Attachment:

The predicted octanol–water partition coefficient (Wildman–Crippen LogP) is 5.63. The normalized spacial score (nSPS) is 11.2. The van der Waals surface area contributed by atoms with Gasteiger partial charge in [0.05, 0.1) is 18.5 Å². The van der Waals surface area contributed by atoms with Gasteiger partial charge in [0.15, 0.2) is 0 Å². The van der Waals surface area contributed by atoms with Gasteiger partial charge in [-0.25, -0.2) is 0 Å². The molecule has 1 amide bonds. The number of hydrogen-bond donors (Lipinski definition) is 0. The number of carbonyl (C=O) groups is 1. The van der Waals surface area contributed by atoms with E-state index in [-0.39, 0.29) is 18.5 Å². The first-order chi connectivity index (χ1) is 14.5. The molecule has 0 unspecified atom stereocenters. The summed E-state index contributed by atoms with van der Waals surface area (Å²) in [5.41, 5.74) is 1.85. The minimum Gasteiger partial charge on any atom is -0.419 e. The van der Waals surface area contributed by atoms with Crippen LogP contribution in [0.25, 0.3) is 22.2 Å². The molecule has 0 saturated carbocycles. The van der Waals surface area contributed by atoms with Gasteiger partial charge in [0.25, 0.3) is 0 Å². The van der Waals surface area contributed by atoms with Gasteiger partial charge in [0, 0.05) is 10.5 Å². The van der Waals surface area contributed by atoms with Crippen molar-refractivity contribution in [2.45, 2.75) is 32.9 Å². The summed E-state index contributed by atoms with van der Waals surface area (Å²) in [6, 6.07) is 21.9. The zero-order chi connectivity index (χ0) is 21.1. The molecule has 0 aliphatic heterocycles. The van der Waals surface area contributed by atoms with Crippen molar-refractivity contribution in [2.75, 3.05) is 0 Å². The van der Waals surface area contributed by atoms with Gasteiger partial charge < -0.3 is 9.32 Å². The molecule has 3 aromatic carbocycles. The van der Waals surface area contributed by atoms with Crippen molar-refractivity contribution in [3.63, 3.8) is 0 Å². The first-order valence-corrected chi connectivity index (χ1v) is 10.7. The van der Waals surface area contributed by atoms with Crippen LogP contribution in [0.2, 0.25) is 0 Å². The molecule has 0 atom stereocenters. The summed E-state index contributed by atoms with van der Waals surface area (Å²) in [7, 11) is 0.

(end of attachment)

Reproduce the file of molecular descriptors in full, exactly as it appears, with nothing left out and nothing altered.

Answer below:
The predicted octanol–water partition coefficient (Wildman–Crippen LogP) is 5.63. The normalized spacial score (nSPS) is 11.2. The van der Waals surface area contributed by atoms with Gasteiger partial charge in [0.05, 0.1) is 18.5 Å². The van der Waals surface area contributed by atoms with Gasteiger partial charge in [0.15, 0.2) is 0 Å². The van der Waals surface area contributed by atoms with Gasteiger partial charge in [-0.25, -0.2) is 0 Å². The molecule has 1 amide bonds. The number of hydrogen-bond donors (Lipinski definition) is 0. The number of carbonyl (C=O) groups is 1. The van der Waals surface area contributed by atoms with E-state index in [-0.39, 0.29) is 18.5 Å². The first-order chi connectivity index (χ1) is 14.5. The molecule has 0 unspecified atom stereocenters. The summed E-state index contributed by atoms with van der Waals surface area (Å²) in [5.41, 5.74) is 1.85. The minimum Gasteiger partial charge on any atom is -0.419 e. The van der Waals surface area contributed by atoms with Crippen LogP contribution in [0.25, 0.3) is 22.2 Å². The molecule has 0 saturated carbocycles. The van der Waals surface area contributed by atoms with Gasteiger partial charge in [0.25, 0.3) is 0 Å². The van der Waals surface area contributed by atoms with Gasteiger partial charge in [0, 0.05) is 10.5 Å². The van der Waals surface area contributed by atoms with Crippen molar-refractivity contribution in [2.45, 2.75) is 32.9 Å². The summed E-state index contributed by atoms with van der Waals surface area (Å²) in [6, 6.07) is 21.9. The zero-order chi connectivity index (χ0) is 21.1. The molecule has 0 aliphatic heterocycles. The van der Waals surface area contributed by atoms with Crippen molar-refractivity contribution in [2.75, 3.05) is 0 Å². The van der Waals surface area contributed by atoms with Gasteiger partial charge < -0.3 is 9.32 Å². The molecule has 3 aromatic carbocycles. The van der Waals surface area contributed by atoms with Crippen molar-refractivity contribution in [3.63, 3.8) is 0 Å². The first-order valence-corrected chi connectivity index (χ1v) is 10.7. The van der Waals surface area contributed by atoms with Crippen LogP contribution in [0.2, 0.25) is 0 Å². The molecule has 0 atom stereocenters. The summed E-state index contributed by atoms with van der Waals surface area (Å²) in [7, 11) is 0.